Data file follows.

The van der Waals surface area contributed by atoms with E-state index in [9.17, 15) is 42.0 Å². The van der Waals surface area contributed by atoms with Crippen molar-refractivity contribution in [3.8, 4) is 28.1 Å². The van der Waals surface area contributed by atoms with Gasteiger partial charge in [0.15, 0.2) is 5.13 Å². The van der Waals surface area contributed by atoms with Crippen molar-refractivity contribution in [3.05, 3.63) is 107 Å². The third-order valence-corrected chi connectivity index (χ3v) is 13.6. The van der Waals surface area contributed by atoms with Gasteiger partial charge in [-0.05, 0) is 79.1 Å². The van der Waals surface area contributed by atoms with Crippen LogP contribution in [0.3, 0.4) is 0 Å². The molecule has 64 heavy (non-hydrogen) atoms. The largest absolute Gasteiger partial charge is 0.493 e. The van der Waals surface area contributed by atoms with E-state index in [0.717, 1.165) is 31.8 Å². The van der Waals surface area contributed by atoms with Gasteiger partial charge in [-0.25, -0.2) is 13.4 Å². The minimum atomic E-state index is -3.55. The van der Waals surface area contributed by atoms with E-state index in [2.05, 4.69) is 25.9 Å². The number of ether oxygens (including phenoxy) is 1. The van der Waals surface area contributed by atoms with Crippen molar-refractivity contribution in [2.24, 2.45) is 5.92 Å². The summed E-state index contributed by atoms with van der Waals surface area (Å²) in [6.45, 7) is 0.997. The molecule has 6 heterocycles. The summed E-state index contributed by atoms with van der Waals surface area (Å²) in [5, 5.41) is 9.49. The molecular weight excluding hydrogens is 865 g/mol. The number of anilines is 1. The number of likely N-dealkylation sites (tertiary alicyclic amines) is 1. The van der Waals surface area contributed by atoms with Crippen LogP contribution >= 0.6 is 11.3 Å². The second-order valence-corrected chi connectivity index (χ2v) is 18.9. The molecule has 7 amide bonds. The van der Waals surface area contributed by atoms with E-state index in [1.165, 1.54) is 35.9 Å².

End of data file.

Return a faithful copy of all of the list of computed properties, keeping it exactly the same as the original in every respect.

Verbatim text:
The van der Waals surface area contributed by atoms with E-state index in [9.17, 15) is 42.0 Å². The van der Waals surface area contributed by atoms with Crippen molar-refractivity contribution in [3.8, 4) is 28.1 Å². The van der Waals surface area contributed by atoms with Gasteiger partial charge in [0.15, 0.2) is 5.13 Å². The van der Waals surface area contributed by atoms with Crippen molar-refractivity contribution in [3.05, 3.63) is 107 Å². The third-order valence-corrected chi connectivity index (χ3v) is 13.6. The van der Waals surface area contributed by atoms with Gasteiger partial charge in [-0.05, 0) is 79.1 Å². The van der Waals surface area contributed by atoms with Crippen LogP contribution in [0.3, 0.4) is 0 Å². The molecule has 64 heavy (non-hydrogen) atoms. The largest absolute Gasteiger partial charge is 0.493 e. The van der Waals surface area contributed by atoms with E-state index in [0.717, 1.165) is 31.8 Å². The van der Waals surface area contributed by atoms with Gasteiger partial charge in [-0.25, -0.2) is 13.4 Å². The minimum atomic E-state index is -3.55. The van der Waals surface area contributed by atoms with E-state index in [2.05, 4.69) is 25.9 Å². The number of ether oxygens (including phenoxy) is 1. The van der Waals surface area contributed by atoms with Crippen molar-refractivity contribution in [2.24, 2.45) is 5.92 Å². The summed E-state index contributed by atoms with van der Waals surface area (Å²) in [6.45, 7) is 0.997. The molecule has 6 heterocycles. The summed E-state index contributed by atoms with van der Waals surface area (Å²) in [5, 5.41) is 9.49. The molecular weight excluding hydrogens is 865 g/mol. The number of anilines is 1. The number of likely N-dealkylation sites (tertiary alicyclic amines) is 1. The van der Waals surface area contributed by atoms with Crippen LogP contribution >= 0.6 is 11.3 Å². The second-order valence-corrected chi connectivity index (χ2v) is 18.9. The molecule has 7 amide bonds. The van der Waals surface area contributed by atoms with E-state index in [1.165, 1.54) is 35.9 Å².